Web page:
By Rachel Gillette and James Mann, Partners
On March 30
th, 2020 the Treasury Inspector General for Tax Administration (TIGTA) released a report — “ The Growth of the Marijuana Industry Warrants Increased Compliance Efforts and Additional Guidance.”
The report focused on three states, but the IRS and state officials refused to share with the Treasury Department inspectors any information pertaining to the identification of underreporting or non-filers in California and Oregon — as a result of this stonewall, the report only looks at Washington State audits in detail. In Washington State alone, however, the results are extraordinary — for the most recent period, cannabis return examinations resulted in 336% more revenue per return than non-cannabis examinations and 340% greater return for dollars per hour IRS agents spent on returns.
When TIGTA selected random cannabis returns for scrutiny in California, Oregon and Washington, it found cannabis-related tax return errors in 59% of the returns examined in California, Washington, and Oregon.
As a result of the report, the IRS has agreed to implement a national compliance initiative project for cannabis businesses, and it was recommended the IRS “leverage State marijuana business lists to identify noncompliant taxpayers”.
The IRS agreed to make greater use of the state-level publicly available information and federal/state information sharing agreements to do a better job of targeting cannabis taxpayer. The implication is clear: many more cannabis business audits are coming.
TIGTA also highlighted the impact of a new provision of the tax code, specifically the idea advanced by “two practitioners…[who] have identified the potential unintended consequences of IRC Section 471(c) that appears to allow small marijuana businesses to include non-cost of goods sold expenses in their cost of goods sold and potentially avoid the application of IRC Section 280E.” For a number of reasons, we believe they are referring to the authors of this blog post. See our further discussion in a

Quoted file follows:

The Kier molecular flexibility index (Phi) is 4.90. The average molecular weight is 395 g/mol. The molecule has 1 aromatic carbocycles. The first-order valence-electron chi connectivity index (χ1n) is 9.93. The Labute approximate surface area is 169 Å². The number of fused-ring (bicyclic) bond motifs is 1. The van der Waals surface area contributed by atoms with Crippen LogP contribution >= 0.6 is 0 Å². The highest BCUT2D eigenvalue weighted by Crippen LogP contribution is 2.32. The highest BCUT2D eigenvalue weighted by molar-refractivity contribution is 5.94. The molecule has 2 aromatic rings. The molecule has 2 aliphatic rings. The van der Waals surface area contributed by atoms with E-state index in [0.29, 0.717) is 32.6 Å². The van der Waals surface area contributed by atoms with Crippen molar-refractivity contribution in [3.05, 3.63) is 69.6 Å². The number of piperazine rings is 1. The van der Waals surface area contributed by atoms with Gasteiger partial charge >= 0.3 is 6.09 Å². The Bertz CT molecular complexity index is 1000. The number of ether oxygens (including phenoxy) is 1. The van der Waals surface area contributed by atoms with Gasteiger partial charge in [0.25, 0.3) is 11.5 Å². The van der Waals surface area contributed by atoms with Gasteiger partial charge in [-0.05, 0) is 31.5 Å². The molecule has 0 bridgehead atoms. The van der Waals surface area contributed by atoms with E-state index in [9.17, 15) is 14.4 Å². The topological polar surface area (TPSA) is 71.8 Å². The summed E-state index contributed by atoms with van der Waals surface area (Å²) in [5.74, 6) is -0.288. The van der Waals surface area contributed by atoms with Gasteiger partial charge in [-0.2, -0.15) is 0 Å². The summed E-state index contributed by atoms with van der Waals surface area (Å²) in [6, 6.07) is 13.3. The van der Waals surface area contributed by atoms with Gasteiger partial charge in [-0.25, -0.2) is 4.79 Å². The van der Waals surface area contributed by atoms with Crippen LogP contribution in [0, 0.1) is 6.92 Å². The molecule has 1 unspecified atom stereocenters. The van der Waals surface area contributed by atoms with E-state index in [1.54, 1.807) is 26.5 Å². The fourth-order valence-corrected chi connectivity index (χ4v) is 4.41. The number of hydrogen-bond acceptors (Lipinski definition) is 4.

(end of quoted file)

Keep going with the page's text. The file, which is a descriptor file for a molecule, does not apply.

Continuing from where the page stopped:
previous blog post. Of course, the consequences of the Small Business Accounting Method Reform and Simplification Act are entirely intended — small business cannabis taxpayers are entitled to use its provisions just as much as other small business owners, and arguably even more due to the punitive impact of Section 280E and the general overregulation of cannabis enterprises. RECOMMENDATIONS
Cannabis taxpayers should expect increased audit scrutiny — review tax returns carefully before filing and review accounting methods for tax optimization.
Cannabis small businesses (less than $25 million in gross receipts average for 3 previous years) should explore changes to accounting methods using Section 471(c).
The report underlines the idea that there remains a great deal of confusion about the correct tax return preparation for Section 280E enterprises, and we strongly suggest that you consult with legal counsel to assess the returns filed and potential tax exposure. Also, if your business is audited by the IRS, we strongly encourage you to consult with experienced legal counsel as many accountants representing taxpayers may not be fully apprised of the extent of taxpayers’ rights in these examinations.